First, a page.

Cubs trying to win public support for Wrigley changes

CHICAGO: The Chicago Cubs have decided to go to the polls in the team's battle to gain community support for a plan to add more night games and expand their stadium, Wrigley Field.

CHICAGO: The Chicago Cubs have decided to go to the polls in the team's battle to gain community support for a plan to add more night games and expand their stadium, Wrigley Field.

Chicago recently turned down an expansion request when local groups protested the Cubs' plans to expand the bleacher section of the field over a neighboring street.

Opposition groups have put an advisory question on a local fall election ballot to gauge community opposition to more night games and stadium expansion.

"All along, the city has said that the neighborhood is opposed to night games and the expansion. We're trying to turn that conventional wisdom on its ear, said Tom Wolf, a VP with Jasculca/Terman & Associates, the local public affairs shop working with the Cubs to garner community backing for the plan. "The Cubs thought the referenda would be an opportunity to be heard."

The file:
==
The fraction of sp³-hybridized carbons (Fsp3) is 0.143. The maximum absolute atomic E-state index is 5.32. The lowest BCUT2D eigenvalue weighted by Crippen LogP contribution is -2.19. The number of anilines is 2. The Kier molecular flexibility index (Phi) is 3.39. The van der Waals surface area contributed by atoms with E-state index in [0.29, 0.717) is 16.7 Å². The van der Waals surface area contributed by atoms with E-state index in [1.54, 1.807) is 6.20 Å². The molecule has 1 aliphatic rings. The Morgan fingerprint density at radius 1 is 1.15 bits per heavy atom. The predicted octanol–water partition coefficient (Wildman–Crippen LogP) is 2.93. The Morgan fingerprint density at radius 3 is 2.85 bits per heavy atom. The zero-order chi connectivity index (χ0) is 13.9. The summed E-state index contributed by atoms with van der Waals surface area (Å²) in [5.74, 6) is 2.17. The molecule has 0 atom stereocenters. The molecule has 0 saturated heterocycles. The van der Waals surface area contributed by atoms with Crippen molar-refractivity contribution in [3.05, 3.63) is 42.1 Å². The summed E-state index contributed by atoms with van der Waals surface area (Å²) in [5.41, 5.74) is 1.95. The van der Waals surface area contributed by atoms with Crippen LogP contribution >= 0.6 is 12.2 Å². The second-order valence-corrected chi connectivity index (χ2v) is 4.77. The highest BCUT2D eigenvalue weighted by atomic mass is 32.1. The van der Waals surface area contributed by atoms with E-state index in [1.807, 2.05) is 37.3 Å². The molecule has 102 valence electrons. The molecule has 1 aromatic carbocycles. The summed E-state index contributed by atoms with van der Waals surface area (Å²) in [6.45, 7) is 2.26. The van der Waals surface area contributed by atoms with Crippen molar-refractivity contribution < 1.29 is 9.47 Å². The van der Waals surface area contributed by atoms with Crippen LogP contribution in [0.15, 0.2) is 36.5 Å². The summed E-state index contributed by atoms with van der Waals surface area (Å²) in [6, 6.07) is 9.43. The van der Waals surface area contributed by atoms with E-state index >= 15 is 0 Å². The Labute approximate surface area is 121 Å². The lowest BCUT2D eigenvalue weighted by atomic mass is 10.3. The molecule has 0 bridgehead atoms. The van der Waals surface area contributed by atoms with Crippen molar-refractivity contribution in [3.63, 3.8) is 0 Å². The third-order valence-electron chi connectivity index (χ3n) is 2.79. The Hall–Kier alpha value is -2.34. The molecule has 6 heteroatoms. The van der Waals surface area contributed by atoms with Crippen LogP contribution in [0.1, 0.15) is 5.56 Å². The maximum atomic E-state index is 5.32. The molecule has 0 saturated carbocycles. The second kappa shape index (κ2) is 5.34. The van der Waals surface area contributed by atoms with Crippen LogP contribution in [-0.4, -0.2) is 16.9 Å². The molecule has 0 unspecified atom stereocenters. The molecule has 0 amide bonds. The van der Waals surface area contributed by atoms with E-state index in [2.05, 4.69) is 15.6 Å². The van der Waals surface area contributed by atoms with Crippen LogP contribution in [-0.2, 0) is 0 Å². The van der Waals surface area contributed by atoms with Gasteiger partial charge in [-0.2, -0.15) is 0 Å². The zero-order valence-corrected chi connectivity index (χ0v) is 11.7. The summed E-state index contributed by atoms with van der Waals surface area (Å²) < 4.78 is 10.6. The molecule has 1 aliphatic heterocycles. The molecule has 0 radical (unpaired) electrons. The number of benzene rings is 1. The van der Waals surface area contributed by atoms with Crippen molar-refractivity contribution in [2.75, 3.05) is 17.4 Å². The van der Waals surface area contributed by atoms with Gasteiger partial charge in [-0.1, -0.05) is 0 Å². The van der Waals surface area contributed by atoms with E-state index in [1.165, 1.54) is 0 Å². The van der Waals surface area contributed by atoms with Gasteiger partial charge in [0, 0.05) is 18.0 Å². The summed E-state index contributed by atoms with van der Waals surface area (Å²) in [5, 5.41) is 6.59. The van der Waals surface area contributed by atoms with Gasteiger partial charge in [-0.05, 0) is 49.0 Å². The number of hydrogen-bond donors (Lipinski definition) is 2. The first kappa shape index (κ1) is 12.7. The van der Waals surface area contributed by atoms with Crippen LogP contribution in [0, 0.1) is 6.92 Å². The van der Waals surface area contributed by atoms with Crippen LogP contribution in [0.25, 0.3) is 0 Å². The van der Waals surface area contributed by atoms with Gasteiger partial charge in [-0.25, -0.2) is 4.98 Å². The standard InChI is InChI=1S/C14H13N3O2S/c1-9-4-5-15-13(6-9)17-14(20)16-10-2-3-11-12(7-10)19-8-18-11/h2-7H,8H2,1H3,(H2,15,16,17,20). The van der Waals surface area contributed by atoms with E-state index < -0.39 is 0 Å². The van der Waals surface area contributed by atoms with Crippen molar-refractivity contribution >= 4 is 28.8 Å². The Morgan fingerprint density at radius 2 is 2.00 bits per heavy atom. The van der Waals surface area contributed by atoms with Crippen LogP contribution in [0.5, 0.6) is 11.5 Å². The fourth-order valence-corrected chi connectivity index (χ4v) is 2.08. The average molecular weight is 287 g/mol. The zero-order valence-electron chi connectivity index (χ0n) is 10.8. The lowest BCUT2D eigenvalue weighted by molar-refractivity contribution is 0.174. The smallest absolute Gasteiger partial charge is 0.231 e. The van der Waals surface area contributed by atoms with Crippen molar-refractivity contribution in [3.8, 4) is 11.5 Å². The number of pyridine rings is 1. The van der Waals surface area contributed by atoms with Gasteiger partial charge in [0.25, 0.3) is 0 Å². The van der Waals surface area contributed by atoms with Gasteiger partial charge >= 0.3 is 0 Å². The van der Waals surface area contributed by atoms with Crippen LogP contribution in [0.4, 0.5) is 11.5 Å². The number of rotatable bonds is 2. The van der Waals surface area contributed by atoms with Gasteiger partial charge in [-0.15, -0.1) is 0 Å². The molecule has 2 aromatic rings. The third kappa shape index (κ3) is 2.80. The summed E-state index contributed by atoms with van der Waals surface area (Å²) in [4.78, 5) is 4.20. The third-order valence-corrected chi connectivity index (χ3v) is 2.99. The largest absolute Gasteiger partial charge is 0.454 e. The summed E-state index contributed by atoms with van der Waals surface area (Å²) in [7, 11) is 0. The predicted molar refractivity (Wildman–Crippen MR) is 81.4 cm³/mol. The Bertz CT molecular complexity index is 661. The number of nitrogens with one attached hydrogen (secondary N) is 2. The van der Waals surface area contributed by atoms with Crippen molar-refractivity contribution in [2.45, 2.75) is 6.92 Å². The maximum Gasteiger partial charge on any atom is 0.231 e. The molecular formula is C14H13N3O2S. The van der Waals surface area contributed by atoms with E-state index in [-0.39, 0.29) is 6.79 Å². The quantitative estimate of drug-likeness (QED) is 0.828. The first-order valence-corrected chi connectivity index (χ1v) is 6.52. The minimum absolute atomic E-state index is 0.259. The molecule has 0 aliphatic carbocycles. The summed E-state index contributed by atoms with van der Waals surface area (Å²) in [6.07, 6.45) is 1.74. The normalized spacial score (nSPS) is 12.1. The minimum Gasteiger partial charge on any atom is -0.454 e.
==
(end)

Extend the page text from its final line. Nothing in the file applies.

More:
The Cubs have started collecting voter signatures to have two advisory questions put on the local election ballot in November. One asks if voters in the Wrigley Field area would favor "modest updates to keep (the ballpark) financially viable and "a slight increase in the number of night games. A second question asks if owners of rooftop businesses around the field should contribute to help solve local parking and congestion problems on game days.

Wrigley Field sits in the midst of a Northside Chicago neighborhood that has undergone major gentrification in recent years.

Houses beyond the outfield fences have in many cases been converted into businesses and clubs that rent out their rooftops to businesses for game-day parties and entertaining. Owners of those businesses are concerned that planned bleacher expansion is designed to block their views of the field.

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